Old Fashioned Southern Gingerbread Recipe

Old Fashioned Southern Gingerbread Recipe
Back in the day as a kid growing up in England, I used to devour something called Parkin bread, especially on the 5th of November which is an annual holiday in the United Kingdom called Bonfire Night.

The whole shebang involves a bonfire with a homemade effigy to burn, fireworks and tons of delicious savory and sweet fire food. The Parkin was my go-to food of the 5th and pork pies were also a huge hit (link at the end of the page.)

Parkin is one of those delicious foods being a sweet, sticky gingerbread (quick bread) if you will - that is just great hot or cold, served with either whipped cream, hot custard or ice cream. So, as I have my recipe feelers out for an authentic Parkin bread I came across a very old Plantation Gingerbread recipe from The South which I adapted and I was pleasantly surprised and I loved it!



2 1/2 cups sifted all-purpose flour
1 tsp. baking soda
1 tbsp. ground ginger
1 tsp. cinnamon
1/4 tsp. nutmeg
1/4 tsp. salt
1 cup butter or regular margarine
1 cup dark brown sugar
3 large eggs
1 cup dark molasses
3/4 cup hot water
Whipped Cream (optional)


Preheat the oven to 375 degrees F.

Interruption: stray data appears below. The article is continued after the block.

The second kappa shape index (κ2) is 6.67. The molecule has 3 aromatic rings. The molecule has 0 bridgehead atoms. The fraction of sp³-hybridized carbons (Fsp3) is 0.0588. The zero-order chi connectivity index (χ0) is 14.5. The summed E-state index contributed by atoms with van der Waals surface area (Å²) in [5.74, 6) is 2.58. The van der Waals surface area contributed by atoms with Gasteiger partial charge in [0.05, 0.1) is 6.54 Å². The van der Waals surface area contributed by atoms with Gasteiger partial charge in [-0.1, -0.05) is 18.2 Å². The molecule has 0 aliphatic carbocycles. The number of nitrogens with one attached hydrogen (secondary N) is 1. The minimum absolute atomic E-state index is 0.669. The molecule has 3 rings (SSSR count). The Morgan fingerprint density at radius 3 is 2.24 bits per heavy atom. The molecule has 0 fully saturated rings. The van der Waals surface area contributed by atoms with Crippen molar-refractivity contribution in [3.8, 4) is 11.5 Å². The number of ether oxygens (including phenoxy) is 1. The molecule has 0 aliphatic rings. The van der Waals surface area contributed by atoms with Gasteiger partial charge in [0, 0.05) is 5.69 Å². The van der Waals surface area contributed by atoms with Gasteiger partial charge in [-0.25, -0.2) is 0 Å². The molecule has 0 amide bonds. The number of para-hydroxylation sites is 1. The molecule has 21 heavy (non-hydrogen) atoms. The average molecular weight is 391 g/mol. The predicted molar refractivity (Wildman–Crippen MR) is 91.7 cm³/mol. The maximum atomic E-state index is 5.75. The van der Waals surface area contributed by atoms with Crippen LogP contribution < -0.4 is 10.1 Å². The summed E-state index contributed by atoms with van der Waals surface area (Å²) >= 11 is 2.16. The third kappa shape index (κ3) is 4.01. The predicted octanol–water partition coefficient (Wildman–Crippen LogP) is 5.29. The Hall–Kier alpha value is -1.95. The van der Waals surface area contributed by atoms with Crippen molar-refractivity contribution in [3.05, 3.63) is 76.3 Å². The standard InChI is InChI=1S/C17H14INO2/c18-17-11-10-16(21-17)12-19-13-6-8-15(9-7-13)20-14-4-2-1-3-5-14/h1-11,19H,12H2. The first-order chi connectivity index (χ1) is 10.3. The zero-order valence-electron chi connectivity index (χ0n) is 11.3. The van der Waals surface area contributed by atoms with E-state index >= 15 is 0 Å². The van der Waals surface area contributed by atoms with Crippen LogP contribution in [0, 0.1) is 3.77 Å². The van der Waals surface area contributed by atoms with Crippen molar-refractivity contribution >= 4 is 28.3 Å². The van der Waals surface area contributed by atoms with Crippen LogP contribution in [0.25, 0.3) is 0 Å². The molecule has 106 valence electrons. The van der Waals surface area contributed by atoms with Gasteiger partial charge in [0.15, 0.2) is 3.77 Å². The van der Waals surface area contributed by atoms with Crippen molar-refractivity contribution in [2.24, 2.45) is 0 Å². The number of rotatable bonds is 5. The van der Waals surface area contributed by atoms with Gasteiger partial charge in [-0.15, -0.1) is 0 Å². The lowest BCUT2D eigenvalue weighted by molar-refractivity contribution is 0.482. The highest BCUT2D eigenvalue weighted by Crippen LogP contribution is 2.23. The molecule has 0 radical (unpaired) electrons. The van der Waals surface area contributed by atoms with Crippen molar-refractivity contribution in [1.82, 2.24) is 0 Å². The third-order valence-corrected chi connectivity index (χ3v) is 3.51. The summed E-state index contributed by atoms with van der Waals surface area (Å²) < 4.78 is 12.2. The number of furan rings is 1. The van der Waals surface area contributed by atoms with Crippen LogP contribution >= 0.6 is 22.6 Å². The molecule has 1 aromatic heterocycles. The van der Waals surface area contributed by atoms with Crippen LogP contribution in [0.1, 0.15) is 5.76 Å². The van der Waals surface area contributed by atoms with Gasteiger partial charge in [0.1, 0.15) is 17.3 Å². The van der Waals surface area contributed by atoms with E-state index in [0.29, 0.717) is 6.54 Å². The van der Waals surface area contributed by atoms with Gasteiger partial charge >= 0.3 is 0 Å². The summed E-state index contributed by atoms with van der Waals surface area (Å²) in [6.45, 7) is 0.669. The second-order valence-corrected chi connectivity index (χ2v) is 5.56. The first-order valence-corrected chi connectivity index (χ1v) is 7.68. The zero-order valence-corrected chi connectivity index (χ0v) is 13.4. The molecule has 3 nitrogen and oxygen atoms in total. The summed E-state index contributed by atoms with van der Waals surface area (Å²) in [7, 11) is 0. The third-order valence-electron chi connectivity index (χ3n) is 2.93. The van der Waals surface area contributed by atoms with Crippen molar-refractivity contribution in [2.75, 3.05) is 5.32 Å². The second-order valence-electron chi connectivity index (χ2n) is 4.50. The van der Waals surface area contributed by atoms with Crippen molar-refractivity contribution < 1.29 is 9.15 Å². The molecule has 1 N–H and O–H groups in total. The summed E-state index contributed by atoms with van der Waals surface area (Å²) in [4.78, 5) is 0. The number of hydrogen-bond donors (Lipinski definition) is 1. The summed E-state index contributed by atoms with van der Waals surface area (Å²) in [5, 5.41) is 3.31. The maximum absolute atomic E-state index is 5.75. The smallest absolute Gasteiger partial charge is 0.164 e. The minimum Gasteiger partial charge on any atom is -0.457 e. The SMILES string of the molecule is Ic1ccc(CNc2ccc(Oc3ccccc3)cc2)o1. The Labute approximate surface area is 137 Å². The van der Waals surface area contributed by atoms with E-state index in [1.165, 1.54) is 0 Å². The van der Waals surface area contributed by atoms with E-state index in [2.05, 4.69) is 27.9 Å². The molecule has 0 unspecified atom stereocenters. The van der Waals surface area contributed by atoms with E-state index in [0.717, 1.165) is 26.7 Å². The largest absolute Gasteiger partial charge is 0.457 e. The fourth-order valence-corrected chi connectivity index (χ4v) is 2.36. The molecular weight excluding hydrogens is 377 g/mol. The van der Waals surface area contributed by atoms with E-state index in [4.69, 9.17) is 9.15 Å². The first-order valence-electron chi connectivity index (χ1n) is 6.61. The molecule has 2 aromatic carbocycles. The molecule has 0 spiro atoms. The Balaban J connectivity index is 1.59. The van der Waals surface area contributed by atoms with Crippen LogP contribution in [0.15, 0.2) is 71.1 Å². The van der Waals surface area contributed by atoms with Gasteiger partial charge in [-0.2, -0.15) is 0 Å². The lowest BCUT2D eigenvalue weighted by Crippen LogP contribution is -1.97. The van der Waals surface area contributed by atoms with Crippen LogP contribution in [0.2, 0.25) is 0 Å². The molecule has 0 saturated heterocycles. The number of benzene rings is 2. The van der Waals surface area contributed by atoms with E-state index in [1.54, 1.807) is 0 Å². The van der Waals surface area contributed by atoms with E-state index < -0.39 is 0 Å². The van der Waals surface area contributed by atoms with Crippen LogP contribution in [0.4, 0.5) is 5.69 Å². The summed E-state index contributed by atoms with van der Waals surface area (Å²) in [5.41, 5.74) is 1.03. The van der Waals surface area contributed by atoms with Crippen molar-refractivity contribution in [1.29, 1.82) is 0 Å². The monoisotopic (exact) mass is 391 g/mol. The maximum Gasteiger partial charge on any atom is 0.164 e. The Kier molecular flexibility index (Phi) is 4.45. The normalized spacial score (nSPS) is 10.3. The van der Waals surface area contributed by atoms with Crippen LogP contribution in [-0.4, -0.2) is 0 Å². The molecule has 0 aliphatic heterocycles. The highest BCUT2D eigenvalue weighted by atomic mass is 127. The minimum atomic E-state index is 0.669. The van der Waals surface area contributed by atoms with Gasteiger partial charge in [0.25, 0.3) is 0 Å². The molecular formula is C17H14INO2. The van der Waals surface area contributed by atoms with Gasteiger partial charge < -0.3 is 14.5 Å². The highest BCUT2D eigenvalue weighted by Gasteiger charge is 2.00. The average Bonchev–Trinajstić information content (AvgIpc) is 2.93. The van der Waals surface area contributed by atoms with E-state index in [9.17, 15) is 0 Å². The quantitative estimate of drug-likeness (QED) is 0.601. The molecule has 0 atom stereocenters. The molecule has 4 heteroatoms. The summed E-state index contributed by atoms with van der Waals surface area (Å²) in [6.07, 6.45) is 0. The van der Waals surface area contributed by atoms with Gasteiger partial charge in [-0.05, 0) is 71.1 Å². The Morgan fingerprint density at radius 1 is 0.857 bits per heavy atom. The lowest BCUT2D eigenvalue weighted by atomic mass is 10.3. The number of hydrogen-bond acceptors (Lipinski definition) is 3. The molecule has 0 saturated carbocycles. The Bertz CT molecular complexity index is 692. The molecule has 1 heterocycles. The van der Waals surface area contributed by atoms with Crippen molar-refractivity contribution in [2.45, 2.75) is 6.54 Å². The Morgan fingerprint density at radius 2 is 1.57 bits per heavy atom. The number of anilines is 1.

1. Grease a 13 x 9 x 2 inch (approx.) pan. Use can use butter, oil or a good olive oil or Pam spray. In a bowl combine the sifted flour, baking soda, ginger, cinnamon, nutmeg and salt. Mix well.

2. In a stand mixer or food processor on high speed, beat the butter along with the sugar and eggs until they are light and fluffy, about 5 minutes. Reduce the speed to low and add the molasses and the hot water mixing together well before you add the flour mixture at intervals incorporating well.

3. Pour the batter into the prepared baking dish and bake for approximately 35-45 minutes. Test with a skinny skewer or toothpick for doneness. When the pick comes out clean it's ready! Otherwise, 5 more minutes in the oven should do it.

Cool the pan on a wire rack if you have one or alternatively on the stove top with no heat underneath.

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